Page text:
Henry Ford once said, “If I had asked people what they wanted, they would have said faster horses.” To find out what customers want, so that we can tell them about products or services that can solve their problems, we need to be in contact with them. Traditionally, the contact person was a trusted figure such as a merchant or salesperson.
You may be picturing the typical “creative” traveling salesman who goes door to door with a collection of samples—like Del Griffith, the character played by the late John Candy in Planes, Trains and Automobiles, who sold shower-curtain rings by claiming that they were actually high-fashion earrings.
In the sales process, words and individual contact work because what we are looking for, essentially, is trust.
Are salespeople just charlatans who chatter nonstop so we won’t realize we’re being swindled? Are influencing and convincing the same as lying and manipulating? We still associate salespeople with these concepts and think of them in these terms. However, in the sales process, words and individual contact work because what we are looking for, essentially, is trust. That’s what selling is all about: businesses, customers, and building trust. Del Griffith built trust by identifying the needs of his potential customers. But he was also able to make them see what others could not—to look beyond the product and think about how the item in question could create value. This creativity is important in any business or industry, but in today’s world it is especially important for solving problems and generating alternatives.
The quaint sales process mastered by Del Griffith has worked for books, cosmetics, and many other products. The quintessential example of the door-to-door salesman is Willy Loman, protagonist of Arthur Miller’s 1949 play Death of a Salesman. Even today, in-home demonstrations of products such as Thermomix and Mary Kay cosmetics are commonplace, and have given rise to latter-day variations like Tuppersex parties.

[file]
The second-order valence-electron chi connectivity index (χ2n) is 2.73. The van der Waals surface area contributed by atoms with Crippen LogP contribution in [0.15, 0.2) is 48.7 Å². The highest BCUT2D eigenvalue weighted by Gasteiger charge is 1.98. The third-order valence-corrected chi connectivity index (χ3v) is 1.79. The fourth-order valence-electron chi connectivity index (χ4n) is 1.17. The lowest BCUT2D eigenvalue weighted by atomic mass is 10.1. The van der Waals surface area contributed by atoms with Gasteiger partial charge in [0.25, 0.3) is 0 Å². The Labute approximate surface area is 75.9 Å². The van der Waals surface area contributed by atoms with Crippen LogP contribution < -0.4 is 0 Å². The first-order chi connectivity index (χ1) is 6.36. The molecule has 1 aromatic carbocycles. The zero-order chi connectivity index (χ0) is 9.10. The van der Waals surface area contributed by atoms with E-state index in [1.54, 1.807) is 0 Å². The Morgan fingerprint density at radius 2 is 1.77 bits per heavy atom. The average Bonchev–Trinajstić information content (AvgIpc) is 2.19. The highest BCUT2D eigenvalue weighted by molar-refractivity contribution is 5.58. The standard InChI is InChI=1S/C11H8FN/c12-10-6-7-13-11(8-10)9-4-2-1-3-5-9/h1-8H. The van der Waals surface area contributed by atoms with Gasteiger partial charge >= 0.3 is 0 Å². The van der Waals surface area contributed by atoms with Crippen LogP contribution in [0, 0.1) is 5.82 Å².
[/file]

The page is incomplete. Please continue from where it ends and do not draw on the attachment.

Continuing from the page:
The Apple fanboys of the 21st century are the grandchildren of the Avon fangirls of the mid-20th century, which shows that this model remains a good example to follow.
From door-to-door to fan
The concept of door-to-door sales can be traced back to 1851, when the American sewing-machine entrepreneur Isaac Singer decided to visit potential customers in their homes and show them how the machine worked.1 A few years later, a young farmer-turned-bookseller named David H. McConnell decided to give away free bottles of artisanal perfume to anyone who bought his wares. McConnell soon realized that the perfumes were a bigger hit than the books themselves. In 1886, he founded the California Perfume Company, a small business that sold fragrances door to door, and in 1929 he created a line of products called Avon. The brand became immensely popular, prompting McConnell to change the company’s name. Today, Avon is the largest cosmetics firm the world has ever seen.
In a sense, the Apple fanboys of the 21st century are the grandchildren of the Avon fangirls of the mid-20th century, which shows that this model remains a good example to follow. The impact of the model depends on many variables—the type of product offered, the overall health of the economy, etc.—but the salespeople themselves are ultimately the most important factor.
1 Mir Piqueras, J. B.: La venta domiciliaria: del puerta a puerta al multinivel. Díez de Santos, 1994.
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